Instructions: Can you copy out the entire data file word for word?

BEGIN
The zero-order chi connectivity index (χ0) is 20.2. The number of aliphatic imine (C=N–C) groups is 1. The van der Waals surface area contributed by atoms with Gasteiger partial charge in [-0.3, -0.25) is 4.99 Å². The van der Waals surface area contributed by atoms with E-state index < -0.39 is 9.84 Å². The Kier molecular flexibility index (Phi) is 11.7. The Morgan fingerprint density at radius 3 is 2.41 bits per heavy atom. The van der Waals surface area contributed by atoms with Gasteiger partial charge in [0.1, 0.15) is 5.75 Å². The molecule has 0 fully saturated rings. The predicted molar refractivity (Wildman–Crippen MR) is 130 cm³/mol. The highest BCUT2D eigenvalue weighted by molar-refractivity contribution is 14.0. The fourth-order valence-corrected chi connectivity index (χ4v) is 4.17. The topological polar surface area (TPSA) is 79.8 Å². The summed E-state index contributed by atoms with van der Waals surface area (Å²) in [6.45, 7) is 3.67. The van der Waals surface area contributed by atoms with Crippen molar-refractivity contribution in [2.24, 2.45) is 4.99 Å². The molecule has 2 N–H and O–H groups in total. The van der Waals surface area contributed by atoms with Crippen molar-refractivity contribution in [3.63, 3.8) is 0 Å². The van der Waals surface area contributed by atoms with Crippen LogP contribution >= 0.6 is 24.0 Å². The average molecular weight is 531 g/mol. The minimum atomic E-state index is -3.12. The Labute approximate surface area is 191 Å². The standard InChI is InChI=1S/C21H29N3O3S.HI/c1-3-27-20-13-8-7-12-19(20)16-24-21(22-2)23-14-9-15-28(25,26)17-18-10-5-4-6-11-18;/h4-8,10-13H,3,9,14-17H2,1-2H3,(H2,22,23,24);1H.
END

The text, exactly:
The zero-order chi connectivity index (χ0) is 20.2. The number of aliphatic imine (C=N–C) groups is 1. The van der Waals surface area contributed by atoms with Gasteiger partial charge in [-0.3, -0.25) is 4.99 Å². The van der Waals surface area contributed by atoms with E-state index < -0.39 is 9.84 Å². The Kier molecular flexibility index (Phi) is 11.7. The Morgan fingerprint density at radius 3 is 2.41 bits per heavy atom. The van der Waals surface area contributed by atoms with Gasteiger partial charge in [0.1, 0.15) is 5.75 Å². The molecule has 0 fully saturated rings. The predicted molar refractivity (Wildman–Crippen MR) is 130 cm³/mol. The highest BCUT2D eigenvalue weighted by molar-refractivity contribution is 14.0. The fourth-order valence-corrected chi connectivity index (χ4v) is 4.17. The topological polar surface area (TPSA) is 79.8 Å². The summed E-state index contributed by atoms with van der Waals surface area (Å²) in [6.45, 7) is 3.67. The van der Waals surface area contributed by atoms with Crippen molar-refractivity contribution in [2.24, 2.45) is 4.99 Å². The molecule has 2 N–H and O–H groups in total. The van der Waals surface area contributed by atoms with Crippen molar-refractivity contribution in [3.63, 3.8) is 0 Å². The van der Waals surface area contributed by atoms with Crippen LogP contribution >= 0.6 is 24.0 Å². The average molecular weight is 531 g/mol. The minimum atomic E-state index is -3.12. The Labute approximate surface area is 191 Å². The standard InChI is InChI=1S/C21H29N3O3S.HI/c1-3-27-20-13-8-7-12-19(20)16-24-21(22-2)23-14-9-15-28(25,26)17-18-10-5-4-6-11-18;/h4-8,10-13H,3,9,14-17H2,1-2H3,(H2,22,23,24);1H.